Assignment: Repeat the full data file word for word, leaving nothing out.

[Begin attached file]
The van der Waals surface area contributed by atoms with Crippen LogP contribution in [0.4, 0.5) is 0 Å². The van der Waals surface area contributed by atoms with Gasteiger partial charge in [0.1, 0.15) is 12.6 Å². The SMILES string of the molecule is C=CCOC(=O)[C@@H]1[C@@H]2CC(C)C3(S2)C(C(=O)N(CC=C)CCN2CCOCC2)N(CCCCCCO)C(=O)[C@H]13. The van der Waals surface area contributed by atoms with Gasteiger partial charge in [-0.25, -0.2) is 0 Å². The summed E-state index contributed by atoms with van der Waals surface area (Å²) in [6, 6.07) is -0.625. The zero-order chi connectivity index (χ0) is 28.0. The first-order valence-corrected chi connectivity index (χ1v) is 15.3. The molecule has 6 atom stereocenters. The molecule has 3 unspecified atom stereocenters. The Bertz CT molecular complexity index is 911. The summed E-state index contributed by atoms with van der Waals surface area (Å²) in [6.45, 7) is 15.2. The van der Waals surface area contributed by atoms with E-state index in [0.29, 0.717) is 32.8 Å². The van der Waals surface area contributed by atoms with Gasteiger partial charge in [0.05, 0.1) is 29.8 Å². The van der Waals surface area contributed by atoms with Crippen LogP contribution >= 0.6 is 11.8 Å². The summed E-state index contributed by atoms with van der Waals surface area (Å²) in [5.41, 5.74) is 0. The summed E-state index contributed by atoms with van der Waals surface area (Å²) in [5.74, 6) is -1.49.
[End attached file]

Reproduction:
The van der Waals surface area contributed by atoms with Crippen LogP contribution in [0.4, 0.5) is 0 Å². The van der Waals surface area contributed by atoms with Gasteiger partial charge in [0.1, 0.15) is 12.6 Å². The SMILES string of the molecule is C=CCOC(=O)[C@@H]1[C@@H]2CC(C)C3(S2)C(C(=O)N(CC=C)CCN2CCOCC2)N(CCCCCCO)C(=O)[C@H]13. The van der Waals surface area contributed by atoms with Gasteiger partial charge in [-0.25, -0.2) is 0 Å². The summed E-state index contributed by atoms with van der Waals surface area (Å²) in [6, 6.07) is -0.625. The zero-order chi connectivity index (χ0) is 28.0. The first-order valence-corrected chi connectivity index (χ1v) is 15.3. The molecule has 6 atom stereocenters. The molecule has 3 unspecified atom stereocenters. The Bertz CT molecular complexity index is 911. The summed E-state index contributed by atoms with van der Waals surface area (Å²) in [6.45, 7) is 15.2. The van der Waals surface area contributed by atoms with E-state index in [0.29, 0.717) is 32.8 Å². The van der Waals surface area contributed by atoms with Gasteiger partial charge in [0.05, 0.1) is 29.8 Å². The van der Waals surface area contributed by atoms with Crippen LogP contribution >= 0.6 is 11.8 Å². The summed E-state index contributed by atoms with van der Waals surface area (Å²) in [5.41, 5.74) is 0. The summed E-state index contributed by atoms with van der Waals surface area (Å²) in [5.74, 6) is -1.49.